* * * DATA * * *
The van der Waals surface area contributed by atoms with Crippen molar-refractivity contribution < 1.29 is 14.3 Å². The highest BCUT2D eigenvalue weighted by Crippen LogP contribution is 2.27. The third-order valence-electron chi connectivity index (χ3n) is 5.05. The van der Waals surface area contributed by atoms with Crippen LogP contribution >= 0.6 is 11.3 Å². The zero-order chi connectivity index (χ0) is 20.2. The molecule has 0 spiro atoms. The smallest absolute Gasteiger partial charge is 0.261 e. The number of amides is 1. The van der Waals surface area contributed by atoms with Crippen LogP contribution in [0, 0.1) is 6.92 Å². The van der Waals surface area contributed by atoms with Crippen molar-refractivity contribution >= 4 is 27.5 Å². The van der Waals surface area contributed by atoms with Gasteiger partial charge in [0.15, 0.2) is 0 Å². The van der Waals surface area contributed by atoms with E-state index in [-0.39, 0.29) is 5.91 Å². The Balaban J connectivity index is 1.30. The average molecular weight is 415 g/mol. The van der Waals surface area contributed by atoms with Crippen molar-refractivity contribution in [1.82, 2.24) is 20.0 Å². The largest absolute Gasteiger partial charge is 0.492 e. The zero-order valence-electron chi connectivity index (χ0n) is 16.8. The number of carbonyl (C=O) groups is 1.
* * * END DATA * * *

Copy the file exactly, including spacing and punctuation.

The van der Waals surface area contributed by atoms with Crippen molar-refractivity contribution < 1.29 is 14.3 Å². The highest BCUT2D eigenvalue weighted by Crippen LogP contribution is 2.27. The third-order valence-electron chi connectivity index (χ3n) is 5.05. The van der Waals surface area contributed by atoms with Crippen LogP contribution >= 0.6 is 11.3 Å². The zero-order chi connectivity index (χ0) is 20.2. The molecule has 0 spiro atoms. The smallest absolute Gasteiger partial charge is 0.261 e. The number of amides is 1. The van der Waals surface area contributed by atoms with Crippen LogP contribution in [0, 0.1) is 6.92 Å². The van der Waals surface area contributed by atoms with Crippen molar-refractivity contribution >= 4 is 27.5 Å². The van der Waals surface area contributed by atoms with Gasteiger partial charge in [0.15, 0.2) is 0 Å². The van der Waals surface area contributed by atoms with E-state index in [-0.39, 0.29) is 5.91 Å². The Balaban J connectivity index is 1.30. The average molecular weight is 415 g/mol. The van der Waals surface area contributed by atoms with Crippen molar-refractivity contribution in [1.82, 2.24) is 20.0 Å². The largest absolute Gasteiger partial charge is 0.492 e. The zero-order valence-electron chi connectivity index (χ0n) is 16.8. The number of carbonyl (C=O) groups is 1.